How a GED Is a Real Advantage in Reducing Family Homelessness in NYC

03/18/2011 05:22 pm ET | Updated May 25, 2011

New York City's Department of Homeless Services' Advantage program aims to assist families in making a permanent transition from shelter to self-sufficiency by providing a rent subsidy for one to two years once they leave shelter. To maintain their eligibility, Advantage program participants are required to work at least part time and contribute 30 percent of their gross monthly income toward rent in the first year, and if they qualify, 40 percent in the second year.

While receiving an Advantage subsidy is premised on a parent's ability to obtain and retain a job, without at least a high school equivalency diploma (known as the General Education Development Exam or GED), the road to gainful employment and self-sufficiency will be riddled with potholes. Homeless parents -- almost 50 percent of whom are high school dropouts -- require tools, such as a GED, to solidly begin down the road to self-sufficiency.

While funding Advantage is clearly better than having no significant subsidy in place, the city's housing policies must be linked to cost-effective investments in education. Even though a GED creates an avenue of opportunity for recipients and their families, overall less than 2% of New Yorkers without a high school diploma or GED take the exam each year.

Fortunately, the New York City Council recently launched a Back-to-School campaign to encourage New Yorkers to obtain a GED and participate in other free adult education classes. Ultimately, the initiative aims to improve New Yorkers' access to better jobs through education. However, while creating educational attainment opportunities for all New Yorkers yields benefits across the board, the Back-to-School program has the potential to provide homeless parents with a long-term advantage, not just a short-term subsidy.

Employment and Income Benefits of GEDs

Recent data demonstrate that obtaining a GED has employment and income benefits for all recipients. Nationally, high school dropouts who obtain a GED on average increase their earnings by $115 per week or $3,500 per year.

Even GED recipients who do continue to further their education are more likely to be employed full time than dropouts without the credential. Individuals with either a high school diploma or GED earn 33 percent ($7,000) more annually than high school dropouts without a GED -- New Yorkers with either credential earn 65 percent more over their lifetimes than they would with neither.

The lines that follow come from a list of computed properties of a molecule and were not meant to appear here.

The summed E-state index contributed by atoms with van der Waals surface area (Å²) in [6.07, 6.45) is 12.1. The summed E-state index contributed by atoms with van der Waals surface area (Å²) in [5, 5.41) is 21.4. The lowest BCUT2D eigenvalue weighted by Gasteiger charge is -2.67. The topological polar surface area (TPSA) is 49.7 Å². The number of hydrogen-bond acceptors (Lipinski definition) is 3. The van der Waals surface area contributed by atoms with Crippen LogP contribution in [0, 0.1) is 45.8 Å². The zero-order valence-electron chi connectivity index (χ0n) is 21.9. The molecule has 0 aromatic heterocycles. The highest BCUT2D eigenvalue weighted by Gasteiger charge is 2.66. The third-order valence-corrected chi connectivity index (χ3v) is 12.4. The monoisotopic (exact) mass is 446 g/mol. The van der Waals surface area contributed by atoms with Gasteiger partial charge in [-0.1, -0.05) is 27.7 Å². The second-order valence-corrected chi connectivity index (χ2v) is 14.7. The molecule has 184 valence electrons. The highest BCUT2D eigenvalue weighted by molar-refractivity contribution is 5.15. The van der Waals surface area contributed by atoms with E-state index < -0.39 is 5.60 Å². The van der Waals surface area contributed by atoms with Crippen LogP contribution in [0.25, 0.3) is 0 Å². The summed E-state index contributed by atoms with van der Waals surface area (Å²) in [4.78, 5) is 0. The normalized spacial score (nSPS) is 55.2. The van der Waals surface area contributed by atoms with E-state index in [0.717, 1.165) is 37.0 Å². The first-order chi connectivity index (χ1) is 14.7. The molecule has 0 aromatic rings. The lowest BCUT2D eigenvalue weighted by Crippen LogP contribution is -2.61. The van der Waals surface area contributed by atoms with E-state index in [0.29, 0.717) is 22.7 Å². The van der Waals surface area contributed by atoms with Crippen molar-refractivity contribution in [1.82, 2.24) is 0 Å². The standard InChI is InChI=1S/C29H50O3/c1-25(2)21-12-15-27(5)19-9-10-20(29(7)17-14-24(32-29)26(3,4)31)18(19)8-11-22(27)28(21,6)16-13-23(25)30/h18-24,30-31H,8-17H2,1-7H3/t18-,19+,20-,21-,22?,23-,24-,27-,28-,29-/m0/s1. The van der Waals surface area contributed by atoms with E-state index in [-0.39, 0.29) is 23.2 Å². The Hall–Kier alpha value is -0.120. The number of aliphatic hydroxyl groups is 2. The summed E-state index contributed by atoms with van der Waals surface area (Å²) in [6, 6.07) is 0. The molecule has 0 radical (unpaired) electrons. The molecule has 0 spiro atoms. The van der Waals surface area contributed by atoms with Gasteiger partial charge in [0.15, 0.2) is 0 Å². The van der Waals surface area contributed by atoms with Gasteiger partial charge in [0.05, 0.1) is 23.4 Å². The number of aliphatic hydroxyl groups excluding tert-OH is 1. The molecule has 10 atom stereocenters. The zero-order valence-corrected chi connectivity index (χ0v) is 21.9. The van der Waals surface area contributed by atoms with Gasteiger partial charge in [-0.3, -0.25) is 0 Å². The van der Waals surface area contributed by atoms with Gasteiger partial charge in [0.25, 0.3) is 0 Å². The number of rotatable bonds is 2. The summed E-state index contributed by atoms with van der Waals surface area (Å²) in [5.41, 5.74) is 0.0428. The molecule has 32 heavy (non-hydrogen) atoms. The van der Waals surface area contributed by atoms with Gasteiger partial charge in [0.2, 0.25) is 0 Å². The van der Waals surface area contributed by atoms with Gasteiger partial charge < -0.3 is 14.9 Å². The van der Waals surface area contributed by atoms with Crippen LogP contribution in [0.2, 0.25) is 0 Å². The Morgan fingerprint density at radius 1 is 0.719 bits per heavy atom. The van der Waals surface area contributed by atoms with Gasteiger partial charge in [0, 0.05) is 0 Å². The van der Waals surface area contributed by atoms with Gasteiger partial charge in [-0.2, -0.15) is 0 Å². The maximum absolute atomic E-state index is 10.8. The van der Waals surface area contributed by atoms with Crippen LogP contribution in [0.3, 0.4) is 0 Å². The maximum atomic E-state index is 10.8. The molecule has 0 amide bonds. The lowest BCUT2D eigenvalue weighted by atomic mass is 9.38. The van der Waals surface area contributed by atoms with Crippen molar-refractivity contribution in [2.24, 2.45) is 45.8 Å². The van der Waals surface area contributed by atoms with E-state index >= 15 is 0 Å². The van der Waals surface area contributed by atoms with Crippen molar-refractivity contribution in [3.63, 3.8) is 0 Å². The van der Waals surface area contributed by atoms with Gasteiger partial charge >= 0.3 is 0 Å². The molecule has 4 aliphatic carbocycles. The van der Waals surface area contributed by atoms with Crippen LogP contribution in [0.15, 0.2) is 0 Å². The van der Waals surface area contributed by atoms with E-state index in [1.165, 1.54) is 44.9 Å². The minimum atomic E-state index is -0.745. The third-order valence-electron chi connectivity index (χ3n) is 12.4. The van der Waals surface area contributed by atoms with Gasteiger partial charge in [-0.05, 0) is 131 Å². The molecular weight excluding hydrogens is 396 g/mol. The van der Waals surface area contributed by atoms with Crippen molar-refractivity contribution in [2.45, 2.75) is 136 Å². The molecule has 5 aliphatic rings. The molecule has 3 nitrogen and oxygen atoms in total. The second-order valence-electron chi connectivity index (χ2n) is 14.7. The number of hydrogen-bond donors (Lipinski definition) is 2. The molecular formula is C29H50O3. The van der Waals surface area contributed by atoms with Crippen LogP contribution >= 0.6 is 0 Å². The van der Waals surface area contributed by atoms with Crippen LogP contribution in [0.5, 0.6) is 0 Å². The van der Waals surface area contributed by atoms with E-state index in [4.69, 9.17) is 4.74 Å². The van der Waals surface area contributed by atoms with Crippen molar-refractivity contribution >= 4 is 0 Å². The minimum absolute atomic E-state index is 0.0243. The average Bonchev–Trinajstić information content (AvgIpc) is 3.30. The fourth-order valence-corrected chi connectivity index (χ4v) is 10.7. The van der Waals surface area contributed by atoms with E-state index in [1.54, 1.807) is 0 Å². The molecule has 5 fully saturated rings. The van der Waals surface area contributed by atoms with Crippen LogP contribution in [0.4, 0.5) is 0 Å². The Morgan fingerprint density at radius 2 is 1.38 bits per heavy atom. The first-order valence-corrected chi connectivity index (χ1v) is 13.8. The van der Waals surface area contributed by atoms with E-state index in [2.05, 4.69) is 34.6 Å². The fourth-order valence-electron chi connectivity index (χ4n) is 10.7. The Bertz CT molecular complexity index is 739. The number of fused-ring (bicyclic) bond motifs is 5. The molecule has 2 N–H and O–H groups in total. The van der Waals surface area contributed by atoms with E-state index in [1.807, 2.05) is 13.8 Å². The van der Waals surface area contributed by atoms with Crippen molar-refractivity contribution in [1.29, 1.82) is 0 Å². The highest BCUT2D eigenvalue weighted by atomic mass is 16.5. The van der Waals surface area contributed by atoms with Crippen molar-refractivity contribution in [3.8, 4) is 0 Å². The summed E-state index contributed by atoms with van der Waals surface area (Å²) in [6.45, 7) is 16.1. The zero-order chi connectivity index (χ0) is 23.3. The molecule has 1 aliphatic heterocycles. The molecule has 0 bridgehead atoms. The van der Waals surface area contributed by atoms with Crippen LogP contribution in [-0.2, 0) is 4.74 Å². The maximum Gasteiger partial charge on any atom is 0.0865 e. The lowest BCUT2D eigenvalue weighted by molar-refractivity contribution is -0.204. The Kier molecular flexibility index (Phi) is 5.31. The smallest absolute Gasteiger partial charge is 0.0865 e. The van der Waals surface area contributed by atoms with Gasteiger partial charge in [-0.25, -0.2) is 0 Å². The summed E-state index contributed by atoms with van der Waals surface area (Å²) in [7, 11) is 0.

Most strikingly, female New Yorkers with either credential earn nearly 94 percent more over their lifetimes than those without. They are also more likely to exit poverty than women with lower educational attainment.

Moreover, during the recent economic downturn, New Yorkers with a high school diploma or a GED lost jobs at half the rate of those who did not have them. At a time when unemployment hovers at 9.1 percent in New York City, a GED becomes crucial to finding and retaining a job.

Meanwhile, a study issued by New York's Community Services Society reports that over a lifetime, a person without a high school diploma or GED represents at net fiscal cost of $134,000 to the city, whereas someone with either credential provides a net fiscal benefit of almost $193,000. A GED preparation course costs only about $1,000 per participant.

More than one-half of homeless heads of households lack a high school diploma or GED. These individuals are likely to have fewer job opportunities, work fewer hours, and earn lower wages than those with a high school diploma or GED. With­out long-term steady employment, the probability of returning to homelessness greatly increases. A recent report noted that 40 percent of families seeking emergency shelter services have lived in New York City's shelter system at some point in the past.

If homeless parents are expected to achieve stability through work, the Advantage program must provide them with the tools to make this goal a reality. Because family shelters often provide child care and other wrap-around services, GED courses can be easily and effectively offered at shelters. Given the advantage to families of participating in a GED program, and the timely opportunity of the City Council's Back-to-School campaign, there is a unique opportunity for collaboration to turn shelters into tools that will benefit homeless families and taxpayers alike.